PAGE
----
Economics is a major factor that drives the behavior of the supply chain. While the presence of a number of competent packagers in the industry makes for a competitive procurement environment, this is not necessarily an advantage when the procurement specification is insufficient. With a continuing and accelerating decline in average engineering and operating experience throughout the industry, many best practices are being lost. In addition, more packagers, with varying levels of experience and capability serve the upstream reciprocating compressor market that demands many more units and, since the advent of the shale boom, more aggregate new horsepower each year than required by the natural gas pipeline and storage industry. Purchasing decisions in much of the upstream sector are usually driven by price and lead time (availability). Packagers complain that they often have better solutions to offer, but the lack of adequate industry standards, inexperience of many end users and the competitive nature of this sector, make it difficult to charge for improvements that aren’t specified by end users.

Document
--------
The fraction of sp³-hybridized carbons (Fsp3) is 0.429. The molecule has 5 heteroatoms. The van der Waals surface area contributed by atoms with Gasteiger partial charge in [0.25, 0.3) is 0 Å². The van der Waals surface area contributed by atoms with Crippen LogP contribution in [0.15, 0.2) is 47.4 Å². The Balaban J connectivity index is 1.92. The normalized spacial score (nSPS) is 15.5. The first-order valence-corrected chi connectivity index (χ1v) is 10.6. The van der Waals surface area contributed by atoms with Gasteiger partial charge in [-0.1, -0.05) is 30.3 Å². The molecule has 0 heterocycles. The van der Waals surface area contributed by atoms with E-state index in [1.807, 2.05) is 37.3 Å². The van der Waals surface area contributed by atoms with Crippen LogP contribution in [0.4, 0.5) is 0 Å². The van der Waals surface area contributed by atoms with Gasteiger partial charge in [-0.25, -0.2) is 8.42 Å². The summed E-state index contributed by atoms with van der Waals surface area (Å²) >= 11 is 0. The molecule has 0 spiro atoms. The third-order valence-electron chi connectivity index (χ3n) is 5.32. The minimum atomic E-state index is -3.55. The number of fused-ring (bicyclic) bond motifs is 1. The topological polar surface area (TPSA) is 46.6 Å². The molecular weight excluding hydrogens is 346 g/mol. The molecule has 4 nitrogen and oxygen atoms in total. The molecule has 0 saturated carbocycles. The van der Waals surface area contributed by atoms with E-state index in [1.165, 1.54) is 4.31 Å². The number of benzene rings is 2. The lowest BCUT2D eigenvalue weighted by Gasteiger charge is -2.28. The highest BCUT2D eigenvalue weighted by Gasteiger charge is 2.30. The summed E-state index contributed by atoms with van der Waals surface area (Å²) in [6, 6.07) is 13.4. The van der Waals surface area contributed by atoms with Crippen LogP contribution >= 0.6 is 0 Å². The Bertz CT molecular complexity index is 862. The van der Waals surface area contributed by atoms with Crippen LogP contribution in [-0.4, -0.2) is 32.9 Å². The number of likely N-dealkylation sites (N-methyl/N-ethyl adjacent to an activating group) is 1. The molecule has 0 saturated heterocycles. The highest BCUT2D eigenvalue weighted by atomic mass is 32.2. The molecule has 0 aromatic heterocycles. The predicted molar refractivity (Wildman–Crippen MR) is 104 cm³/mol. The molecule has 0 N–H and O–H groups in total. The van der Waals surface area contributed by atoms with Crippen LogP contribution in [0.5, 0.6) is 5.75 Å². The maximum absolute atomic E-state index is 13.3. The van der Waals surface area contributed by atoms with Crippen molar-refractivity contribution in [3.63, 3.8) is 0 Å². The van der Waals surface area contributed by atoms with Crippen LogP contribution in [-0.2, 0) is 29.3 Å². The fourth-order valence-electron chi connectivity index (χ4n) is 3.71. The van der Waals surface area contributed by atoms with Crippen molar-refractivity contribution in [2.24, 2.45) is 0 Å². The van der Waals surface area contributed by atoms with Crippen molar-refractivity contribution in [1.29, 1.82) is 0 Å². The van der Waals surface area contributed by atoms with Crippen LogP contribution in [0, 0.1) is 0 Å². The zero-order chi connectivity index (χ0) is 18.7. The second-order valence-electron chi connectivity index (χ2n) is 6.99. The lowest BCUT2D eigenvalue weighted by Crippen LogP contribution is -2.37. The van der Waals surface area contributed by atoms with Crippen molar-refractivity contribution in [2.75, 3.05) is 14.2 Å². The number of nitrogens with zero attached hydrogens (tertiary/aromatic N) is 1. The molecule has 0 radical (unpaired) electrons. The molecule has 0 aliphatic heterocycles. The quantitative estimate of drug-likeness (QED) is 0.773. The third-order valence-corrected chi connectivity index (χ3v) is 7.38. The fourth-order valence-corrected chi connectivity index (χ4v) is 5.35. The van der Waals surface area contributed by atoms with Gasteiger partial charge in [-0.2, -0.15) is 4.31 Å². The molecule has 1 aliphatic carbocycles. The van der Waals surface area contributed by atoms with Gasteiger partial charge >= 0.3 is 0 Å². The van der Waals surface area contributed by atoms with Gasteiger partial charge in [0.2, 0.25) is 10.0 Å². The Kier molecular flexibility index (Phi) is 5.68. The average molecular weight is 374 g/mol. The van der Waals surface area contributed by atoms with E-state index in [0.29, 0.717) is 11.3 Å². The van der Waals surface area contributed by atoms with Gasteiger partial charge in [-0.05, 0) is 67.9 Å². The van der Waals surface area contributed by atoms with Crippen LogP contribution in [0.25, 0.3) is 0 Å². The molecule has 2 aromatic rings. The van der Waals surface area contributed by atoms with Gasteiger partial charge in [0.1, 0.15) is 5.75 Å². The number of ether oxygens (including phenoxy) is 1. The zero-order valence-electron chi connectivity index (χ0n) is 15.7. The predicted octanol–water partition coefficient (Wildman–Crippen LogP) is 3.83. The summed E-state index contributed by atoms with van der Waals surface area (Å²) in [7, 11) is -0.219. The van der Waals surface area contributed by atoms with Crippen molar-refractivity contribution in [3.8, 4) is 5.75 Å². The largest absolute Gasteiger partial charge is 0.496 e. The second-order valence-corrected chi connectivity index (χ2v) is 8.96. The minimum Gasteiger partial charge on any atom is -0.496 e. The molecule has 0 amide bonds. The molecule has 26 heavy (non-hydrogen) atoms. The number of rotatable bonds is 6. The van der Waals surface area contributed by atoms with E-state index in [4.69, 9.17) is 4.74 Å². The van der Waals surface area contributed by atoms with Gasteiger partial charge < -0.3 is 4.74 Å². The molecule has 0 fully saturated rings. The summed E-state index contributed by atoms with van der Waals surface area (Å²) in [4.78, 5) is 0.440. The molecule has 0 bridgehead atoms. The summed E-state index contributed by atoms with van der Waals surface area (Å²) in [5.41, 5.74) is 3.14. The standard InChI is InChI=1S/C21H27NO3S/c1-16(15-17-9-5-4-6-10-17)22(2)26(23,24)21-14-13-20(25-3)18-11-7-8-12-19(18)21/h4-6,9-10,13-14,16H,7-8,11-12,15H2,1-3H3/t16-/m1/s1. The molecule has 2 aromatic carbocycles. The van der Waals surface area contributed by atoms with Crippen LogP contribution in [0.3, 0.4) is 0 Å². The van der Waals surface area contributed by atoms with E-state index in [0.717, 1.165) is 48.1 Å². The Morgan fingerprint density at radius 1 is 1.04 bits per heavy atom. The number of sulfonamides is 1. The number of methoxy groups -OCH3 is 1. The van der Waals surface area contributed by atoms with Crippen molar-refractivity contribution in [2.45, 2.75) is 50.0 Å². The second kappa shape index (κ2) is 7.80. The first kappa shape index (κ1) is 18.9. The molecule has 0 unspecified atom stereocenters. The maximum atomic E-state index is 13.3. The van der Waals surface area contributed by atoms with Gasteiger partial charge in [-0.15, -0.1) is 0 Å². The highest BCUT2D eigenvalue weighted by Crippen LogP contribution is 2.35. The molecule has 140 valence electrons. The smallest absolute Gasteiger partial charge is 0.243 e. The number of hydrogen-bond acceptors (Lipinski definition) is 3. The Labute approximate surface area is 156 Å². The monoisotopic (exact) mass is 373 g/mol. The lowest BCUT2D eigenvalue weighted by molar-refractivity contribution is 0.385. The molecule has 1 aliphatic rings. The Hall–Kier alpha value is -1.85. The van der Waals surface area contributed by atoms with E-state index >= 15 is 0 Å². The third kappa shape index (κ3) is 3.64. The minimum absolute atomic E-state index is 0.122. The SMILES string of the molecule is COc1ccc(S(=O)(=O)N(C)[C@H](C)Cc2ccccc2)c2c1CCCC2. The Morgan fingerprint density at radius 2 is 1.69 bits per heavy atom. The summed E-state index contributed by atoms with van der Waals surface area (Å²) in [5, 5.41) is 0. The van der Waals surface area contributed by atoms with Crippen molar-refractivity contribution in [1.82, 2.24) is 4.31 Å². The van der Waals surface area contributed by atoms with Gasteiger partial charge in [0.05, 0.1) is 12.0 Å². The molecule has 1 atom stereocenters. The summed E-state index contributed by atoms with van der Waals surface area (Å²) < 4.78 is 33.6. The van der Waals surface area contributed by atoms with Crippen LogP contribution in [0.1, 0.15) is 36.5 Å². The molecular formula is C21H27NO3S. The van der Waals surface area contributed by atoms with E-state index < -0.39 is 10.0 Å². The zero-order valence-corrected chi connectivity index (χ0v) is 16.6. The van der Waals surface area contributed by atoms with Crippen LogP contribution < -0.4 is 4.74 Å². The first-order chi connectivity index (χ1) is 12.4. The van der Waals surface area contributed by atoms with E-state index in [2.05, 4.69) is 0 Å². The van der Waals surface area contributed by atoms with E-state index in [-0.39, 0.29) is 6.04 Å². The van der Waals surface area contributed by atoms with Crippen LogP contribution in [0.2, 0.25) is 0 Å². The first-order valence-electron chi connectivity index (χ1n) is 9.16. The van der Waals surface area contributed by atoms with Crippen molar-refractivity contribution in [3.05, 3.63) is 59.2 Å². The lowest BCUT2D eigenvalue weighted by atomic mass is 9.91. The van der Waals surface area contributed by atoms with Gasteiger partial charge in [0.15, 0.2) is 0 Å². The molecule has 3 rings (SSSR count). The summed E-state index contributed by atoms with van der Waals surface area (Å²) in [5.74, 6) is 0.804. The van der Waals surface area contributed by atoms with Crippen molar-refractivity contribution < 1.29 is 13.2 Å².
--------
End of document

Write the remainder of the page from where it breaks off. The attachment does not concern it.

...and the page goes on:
Existing industry specifications are of limited value for the purposes of procuring, designing and applying high‐speed upstream compressor packages. Some end users, and especially engineering companies, specify API 618, which is intended for low‐speed process compressors. It is generally too complex, much of it is not applicable to high‐speed compressors, and it lacks enough detail in some important areas. For example, its pulsation and vibration standard only applies to low‐speed compressors, leaving confusion in the marketplace about what standard should be applied to high‐speed units. In the absence of an appropriate standard, many units are fabricated without a proper analysis. In particular, the range of potential operating conditions is typically not adequately explored during the selection, procurement or manufacturing processes. The former and no longer available API 11P6, and ISO 1363153 are intended for field gas compressors, but they lack important guidance in many areas. API 11P is obsolete and ISO 13631 GMRC High‐Speed Compressor Package Guideline for Field Gas Applications Pg. 1.2 is no longer supported by U.S. companies due to government restrictions on technology transfer to embargo countries. API is considering the development of a new field gas compressor specification, however the development and approval cycle typically takes many years of effort. Elements of the two previous GMRC Guidelines, as well as this new GMRC High‐Speed Compressor Package Guideline for Field Gas (Upstream) Applications, may be considered as references for new API and EFRC specifications.